Minimalism in a single sentence: Eliminate something and the whole lot that now not contributes to the life you wish to stay.
I not too long ago had a useful on-line dialog with an individual I’ve by no means met.
I had posted about minimalism on social media (as I are likely to do) and she or he replied with a comparatively widespread response, “I’m simply afraid I’ll eliminate one thing I want later.”
There are, after all, no fast and simple replies to that concern—particularly once we’ve by no means met. I don’t know the place she lives, how a lot stuff she has, what she imagines her very best life to appear to be, and even her propensity to throw away issues that she’ll want later.
So, I provided my typical one-sentence reply to that query, “Aren’t you afraid of holding extra stuff than you want?”
Her reply went one thing like this: “No, that’s a dumb factor to be afraid of. Why would I ever be afraid of holding greater than I want?”
And in her reply, I used to be shortly reminded of the one perception that motivates all minimalist pursuits:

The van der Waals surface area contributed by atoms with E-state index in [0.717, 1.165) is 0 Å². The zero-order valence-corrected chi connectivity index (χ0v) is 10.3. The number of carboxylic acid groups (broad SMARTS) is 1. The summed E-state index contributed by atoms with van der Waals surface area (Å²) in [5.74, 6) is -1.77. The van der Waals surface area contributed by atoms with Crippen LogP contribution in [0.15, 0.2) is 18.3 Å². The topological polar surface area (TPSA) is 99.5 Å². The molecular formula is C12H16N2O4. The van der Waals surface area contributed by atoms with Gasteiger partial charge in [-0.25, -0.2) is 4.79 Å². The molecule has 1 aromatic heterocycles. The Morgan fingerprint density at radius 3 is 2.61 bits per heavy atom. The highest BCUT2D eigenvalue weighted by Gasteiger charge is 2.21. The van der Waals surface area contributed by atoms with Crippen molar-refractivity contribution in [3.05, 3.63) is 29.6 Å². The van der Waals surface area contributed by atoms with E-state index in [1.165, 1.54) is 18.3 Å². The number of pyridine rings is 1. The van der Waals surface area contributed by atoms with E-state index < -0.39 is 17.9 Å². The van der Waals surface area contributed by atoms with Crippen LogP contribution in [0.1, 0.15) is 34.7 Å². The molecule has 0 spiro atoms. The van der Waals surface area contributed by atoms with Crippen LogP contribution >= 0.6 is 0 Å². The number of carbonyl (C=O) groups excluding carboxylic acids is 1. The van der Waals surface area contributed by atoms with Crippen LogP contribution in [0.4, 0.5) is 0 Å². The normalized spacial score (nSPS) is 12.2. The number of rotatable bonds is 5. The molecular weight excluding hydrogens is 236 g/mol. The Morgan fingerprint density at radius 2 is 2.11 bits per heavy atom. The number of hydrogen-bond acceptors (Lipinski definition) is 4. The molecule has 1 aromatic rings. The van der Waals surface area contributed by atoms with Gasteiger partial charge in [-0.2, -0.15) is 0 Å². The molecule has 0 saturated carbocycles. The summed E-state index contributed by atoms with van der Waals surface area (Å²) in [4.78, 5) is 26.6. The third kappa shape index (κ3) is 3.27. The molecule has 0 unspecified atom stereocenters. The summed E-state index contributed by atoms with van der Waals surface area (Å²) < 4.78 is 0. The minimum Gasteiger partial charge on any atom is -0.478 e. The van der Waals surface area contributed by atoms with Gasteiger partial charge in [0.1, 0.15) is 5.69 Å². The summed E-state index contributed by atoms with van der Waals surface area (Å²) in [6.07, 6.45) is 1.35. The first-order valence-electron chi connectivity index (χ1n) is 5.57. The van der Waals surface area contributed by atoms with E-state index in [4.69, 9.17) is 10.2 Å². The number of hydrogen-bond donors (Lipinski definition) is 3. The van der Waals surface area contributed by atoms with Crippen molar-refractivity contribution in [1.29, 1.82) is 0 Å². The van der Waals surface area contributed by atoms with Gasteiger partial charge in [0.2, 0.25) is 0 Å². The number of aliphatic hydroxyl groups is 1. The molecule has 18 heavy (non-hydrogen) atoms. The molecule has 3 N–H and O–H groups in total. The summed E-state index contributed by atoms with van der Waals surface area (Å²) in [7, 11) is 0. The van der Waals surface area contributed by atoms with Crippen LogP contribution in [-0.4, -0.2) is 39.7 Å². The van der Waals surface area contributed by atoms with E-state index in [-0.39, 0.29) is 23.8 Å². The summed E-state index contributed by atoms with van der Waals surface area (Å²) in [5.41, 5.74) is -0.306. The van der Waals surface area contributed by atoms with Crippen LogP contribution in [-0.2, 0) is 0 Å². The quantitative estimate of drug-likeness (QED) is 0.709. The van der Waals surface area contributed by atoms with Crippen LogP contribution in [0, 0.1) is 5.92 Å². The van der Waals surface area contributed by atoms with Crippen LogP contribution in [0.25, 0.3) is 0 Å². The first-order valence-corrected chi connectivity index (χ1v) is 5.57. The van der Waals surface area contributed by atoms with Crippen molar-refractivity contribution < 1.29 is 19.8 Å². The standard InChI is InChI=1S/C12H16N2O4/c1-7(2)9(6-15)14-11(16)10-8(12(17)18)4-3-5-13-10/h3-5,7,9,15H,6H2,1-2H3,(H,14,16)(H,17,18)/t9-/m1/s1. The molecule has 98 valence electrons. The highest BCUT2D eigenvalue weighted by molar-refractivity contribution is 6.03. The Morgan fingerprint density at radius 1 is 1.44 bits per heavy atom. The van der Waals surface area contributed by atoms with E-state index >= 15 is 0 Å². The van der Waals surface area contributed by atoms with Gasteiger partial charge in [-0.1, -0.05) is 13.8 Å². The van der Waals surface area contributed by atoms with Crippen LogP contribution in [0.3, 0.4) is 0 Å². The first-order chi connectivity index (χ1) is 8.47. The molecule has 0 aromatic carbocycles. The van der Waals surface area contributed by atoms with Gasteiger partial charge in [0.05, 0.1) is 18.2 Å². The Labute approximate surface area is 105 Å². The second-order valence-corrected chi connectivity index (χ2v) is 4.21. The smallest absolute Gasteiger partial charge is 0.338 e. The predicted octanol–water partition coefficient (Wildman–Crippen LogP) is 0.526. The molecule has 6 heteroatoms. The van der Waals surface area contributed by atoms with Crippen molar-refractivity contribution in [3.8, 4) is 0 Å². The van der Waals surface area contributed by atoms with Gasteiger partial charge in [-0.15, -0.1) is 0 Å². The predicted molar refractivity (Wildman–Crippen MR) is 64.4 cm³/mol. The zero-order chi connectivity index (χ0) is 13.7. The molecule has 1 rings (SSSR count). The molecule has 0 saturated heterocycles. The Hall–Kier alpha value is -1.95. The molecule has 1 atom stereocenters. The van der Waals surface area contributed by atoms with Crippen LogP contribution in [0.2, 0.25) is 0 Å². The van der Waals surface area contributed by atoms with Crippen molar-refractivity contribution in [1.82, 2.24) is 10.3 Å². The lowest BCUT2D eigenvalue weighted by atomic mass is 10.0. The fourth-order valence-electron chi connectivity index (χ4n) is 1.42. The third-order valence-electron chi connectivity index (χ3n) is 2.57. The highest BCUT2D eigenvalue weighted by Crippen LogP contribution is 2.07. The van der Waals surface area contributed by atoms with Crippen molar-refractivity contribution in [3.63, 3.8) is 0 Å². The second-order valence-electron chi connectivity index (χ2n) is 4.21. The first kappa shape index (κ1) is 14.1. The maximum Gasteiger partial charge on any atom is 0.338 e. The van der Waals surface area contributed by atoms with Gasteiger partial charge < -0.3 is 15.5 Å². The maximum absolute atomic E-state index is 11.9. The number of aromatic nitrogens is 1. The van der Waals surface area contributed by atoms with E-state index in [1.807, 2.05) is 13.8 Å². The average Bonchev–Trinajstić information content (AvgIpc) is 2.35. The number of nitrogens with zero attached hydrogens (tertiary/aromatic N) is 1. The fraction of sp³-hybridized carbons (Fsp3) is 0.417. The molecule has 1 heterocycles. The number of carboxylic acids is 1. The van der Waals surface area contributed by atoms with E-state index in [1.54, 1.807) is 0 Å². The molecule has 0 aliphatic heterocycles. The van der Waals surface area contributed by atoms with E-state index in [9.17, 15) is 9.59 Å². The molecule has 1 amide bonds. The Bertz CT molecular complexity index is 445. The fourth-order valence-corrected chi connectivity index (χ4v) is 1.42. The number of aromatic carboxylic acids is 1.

There is a hazard in proudly owning extra bodily possessions than I want.
The specifics of that motivation might look totally different from individual to individual.
For instance, we might imagine to ourselves:
- Proudly owning an excessive amount of retains me from high quality time with my household.
- Proudly owning an excessive amount of prevents me from reaching monetary freedom.
- Proudly owning an excessive amount of means I’m unable to share with others.
- Proudly owning an excessive amount of is a hazard to the atmosphere.
- Proudly owning an excessive amount of means my priorities are within the mistaken place.
- Proudly owning an excessive amount of slows down my journey of religion.
- Proudly owning an excessive amount of robs my alternative to pursue higher passions.
The particular motivation might change, however the overarching understanding remains to be the identical:
It’s not simply that possessions received’t make me pleased, it’s that they distract me from the issues that do! And it’s not simply happiness that extra possessions distract us from, however pleasure, which means, function, achievement, and significance.
That’s the lightbulb second that motivates minimalism.
There is a hazard in proudly owning greater than I want:
The hazard of shedding my life in pursuit of issues that don’t matter.